So which story — Palin/Trump or Hillary/IG got the huge bulk of coverage and which got zero? It’s practically a rhetorical question, but still nothing short of disturbing. Put the liberal/conservative pom-poms aside for a moment and consider another very real reason: Trump rates. He’s responsible for numbers like we’ve never seen before on the cable news side. Palin also rates — simply by being herself of either being infuriating or inspiring. Know this: Palin’s speech endorsing Trump was awkward and rambling (to be generous). Even he looked like he’d rather be anywhere else but there. But primary votes are primary votes and Palin is still popular with the evangelical base in the Hawkeye State. So… if you’re Trump running neck-and-neck with Ted Cruz, you obviously milk said endorsement for all it’s worth. And if you’re running a news division or network, you understand that Palin makes people stop and watch. Not because they all love her, of course, but because she’s magnetic to viewers for all the wrong and right reasons (much like the guy she endorsed).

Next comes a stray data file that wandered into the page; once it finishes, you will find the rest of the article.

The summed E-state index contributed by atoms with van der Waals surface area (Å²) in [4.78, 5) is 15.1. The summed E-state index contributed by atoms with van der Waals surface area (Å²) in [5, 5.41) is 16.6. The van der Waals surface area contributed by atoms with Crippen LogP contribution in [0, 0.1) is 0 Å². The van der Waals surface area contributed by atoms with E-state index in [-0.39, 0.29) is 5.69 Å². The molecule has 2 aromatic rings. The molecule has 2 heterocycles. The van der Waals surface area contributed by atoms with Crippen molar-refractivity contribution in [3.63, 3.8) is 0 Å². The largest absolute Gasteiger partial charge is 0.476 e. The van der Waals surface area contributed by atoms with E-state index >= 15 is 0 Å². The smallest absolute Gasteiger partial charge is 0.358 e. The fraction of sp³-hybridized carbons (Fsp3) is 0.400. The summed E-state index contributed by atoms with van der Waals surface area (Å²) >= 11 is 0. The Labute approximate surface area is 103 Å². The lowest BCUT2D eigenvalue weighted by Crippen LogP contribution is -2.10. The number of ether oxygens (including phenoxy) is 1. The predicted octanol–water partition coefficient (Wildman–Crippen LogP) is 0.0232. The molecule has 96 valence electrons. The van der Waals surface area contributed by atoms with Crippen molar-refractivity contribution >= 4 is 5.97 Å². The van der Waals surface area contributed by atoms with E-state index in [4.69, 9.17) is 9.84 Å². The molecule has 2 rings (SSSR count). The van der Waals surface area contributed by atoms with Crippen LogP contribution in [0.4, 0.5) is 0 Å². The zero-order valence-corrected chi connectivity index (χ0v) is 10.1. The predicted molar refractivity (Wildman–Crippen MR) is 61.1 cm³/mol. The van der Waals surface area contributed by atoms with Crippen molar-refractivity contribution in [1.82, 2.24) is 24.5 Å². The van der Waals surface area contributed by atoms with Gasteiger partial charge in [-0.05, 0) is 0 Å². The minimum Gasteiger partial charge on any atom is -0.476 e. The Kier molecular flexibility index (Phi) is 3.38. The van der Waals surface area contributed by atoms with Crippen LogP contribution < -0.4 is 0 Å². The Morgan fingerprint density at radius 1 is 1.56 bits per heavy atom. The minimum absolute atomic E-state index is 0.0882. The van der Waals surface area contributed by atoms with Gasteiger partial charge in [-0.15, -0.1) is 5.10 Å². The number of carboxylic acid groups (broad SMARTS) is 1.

For any news publication or network yesterday, Palin on the stage with Trump was very good for business…
So should the Palin-Trump story get ample coverage regardless of the business aspect? Of course. From a news-only perspective, it could tip the scales in Trump’s favor in Iowa and is therefore important. But should it be the top story and/or dominate a newscast when there’s something else breaking much more important and earth-shattering in the form of the devastating (and that word isn’t used here lightly) news surrounding Clinton? Absolutely not.
Note: The Clinton story comes not from an anonymous source or a politician with an agenda. It’s not speculation. Instead, it comes via Intelligence Community Inspector General Charles McCullough, and his letter — obtained by Catherine Herridge of Fox News — wasn’t public until her report yesterday. Per Herridge:
Fox News exclusively obtained the unclassified letter, sent Jan. 14 from Intelligence Community Inspector General I. Charles McCullough III. It laid out the findings of a recent comprehensive review by intelligence agencies that identified “several dozen” additional classified emails — including specific intelligence known as “special access programs” (SAP).